France files new charges against Servier, drug regulator in Mediator saga: report

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New charges have been brought in France's long-running scandal over a drug that was pulled from market in 2009.

Perhaps the longest-running drug safety saga in France is being resurrected as prosecutors bring new charges, including manslaughter, against French drugmaker Servier as well as more than a dozen people and the country’s drug regulator.

The indictment focuses on the marketing of Servier’s diabetes drug Mediator, which was often prescribed off-label as a weight-loss drug but was tied to heart valve issues. The new charges are against 14 individuals as well as 11 institutions, including Servier and ANSM, Reuters reported.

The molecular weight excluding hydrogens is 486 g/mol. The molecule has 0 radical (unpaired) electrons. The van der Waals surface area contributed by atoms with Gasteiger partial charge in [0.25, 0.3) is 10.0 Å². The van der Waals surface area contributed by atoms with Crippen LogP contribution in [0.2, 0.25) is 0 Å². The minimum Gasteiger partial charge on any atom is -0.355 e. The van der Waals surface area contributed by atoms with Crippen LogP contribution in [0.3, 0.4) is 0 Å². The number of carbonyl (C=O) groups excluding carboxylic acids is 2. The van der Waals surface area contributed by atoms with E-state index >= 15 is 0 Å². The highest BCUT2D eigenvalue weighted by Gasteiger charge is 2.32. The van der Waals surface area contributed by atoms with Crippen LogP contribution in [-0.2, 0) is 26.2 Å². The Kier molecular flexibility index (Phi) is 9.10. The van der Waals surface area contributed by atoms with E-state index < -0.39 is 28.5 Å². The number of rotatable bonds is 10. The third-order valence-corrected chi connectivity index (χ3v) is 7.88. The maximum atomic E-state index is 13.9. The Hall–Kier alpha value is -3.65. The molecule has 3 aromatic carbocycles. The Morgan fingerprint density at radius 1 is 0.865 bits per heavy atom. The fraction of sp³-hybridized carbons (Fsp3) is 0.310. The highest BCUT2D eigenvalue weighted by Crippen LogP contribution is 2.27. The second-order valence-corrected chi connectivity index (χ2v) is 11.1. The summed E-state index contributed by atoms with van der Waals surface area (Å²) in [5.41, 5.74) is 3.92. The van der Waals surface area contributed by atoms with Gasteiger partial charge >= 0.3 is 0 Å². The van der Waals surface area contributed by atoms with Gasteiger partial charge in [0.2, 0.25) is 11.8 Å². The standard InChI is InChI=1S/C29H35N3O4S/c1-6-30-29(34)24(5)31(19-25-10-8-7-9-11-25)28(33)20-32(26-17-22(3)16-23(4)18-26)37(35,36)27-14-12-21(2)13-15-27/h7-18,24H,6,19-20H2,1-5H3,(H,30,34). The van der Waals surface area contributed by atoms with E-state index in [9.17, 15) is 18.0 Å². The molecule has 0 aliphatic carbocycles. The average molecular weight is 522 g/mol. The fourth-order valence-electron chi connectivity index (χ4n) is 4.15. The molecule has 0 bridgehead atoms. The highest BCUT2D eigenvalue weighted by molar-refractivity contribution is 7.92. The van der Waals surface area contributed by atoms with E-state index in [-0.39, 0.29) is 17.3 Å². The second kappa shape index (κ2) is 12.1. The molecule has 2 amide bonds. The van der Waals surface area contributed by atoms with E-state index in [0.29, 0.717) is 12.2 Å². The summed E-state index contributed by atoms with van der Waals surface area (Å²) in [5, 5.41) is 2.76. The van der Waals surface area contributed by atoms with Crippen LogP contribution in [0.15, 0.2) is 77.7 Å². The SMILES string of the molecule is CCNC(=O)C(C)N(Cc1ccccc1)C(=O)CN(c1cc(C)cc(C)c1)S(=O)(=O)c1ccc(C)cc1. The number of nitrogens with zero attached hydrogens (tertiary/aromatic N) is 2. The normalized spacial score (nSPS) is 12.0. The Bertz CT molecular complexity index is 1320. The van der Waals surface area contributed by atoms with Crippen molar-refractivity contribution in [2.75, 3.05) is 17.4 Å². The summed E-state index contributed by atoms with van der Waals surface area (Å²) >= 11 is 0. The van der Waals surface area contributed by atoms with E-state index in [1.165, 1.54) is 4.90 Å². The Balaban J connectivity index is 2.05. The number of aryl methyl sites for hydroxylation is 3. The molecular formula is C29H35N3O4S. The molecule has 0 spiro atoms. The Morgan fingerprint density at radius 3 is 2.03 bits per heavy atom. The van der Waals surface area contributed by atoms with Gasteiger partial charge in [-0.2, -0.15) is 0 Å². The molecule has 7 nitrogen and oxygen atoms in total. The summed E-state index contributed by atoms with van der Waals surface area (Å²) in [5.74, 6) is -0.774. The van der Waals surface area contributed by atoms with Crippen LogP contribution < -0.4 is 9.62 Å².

France’s drug regulator ANSM pulled Mediator from the market in 2009 after reports of at least 500 deaths—some reports put the number over 2,000. That action didn't come until a decade after other EU countries had withdrawn the medication over safety concerns, leaving the government open to claims of shielding a French company.  

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The case led France’s ANSM to overhaul its drug oversight. Observers at the time pointed out that less than a year before Mediator was withdrawn, Servier was awarded France's highest state honour, the Legion d'Honneur, by France’s former president Nicolas Sarkozy—who also once acted as Servier’s personal lawyer.  

There have been other cases in the past, including one that pulled Servier Founder Jacques Servier into court a couple of years before his death in 2014 at age 92. A French court in 2015 found the drugmaker negligent for having left a "defective" drug on the market.

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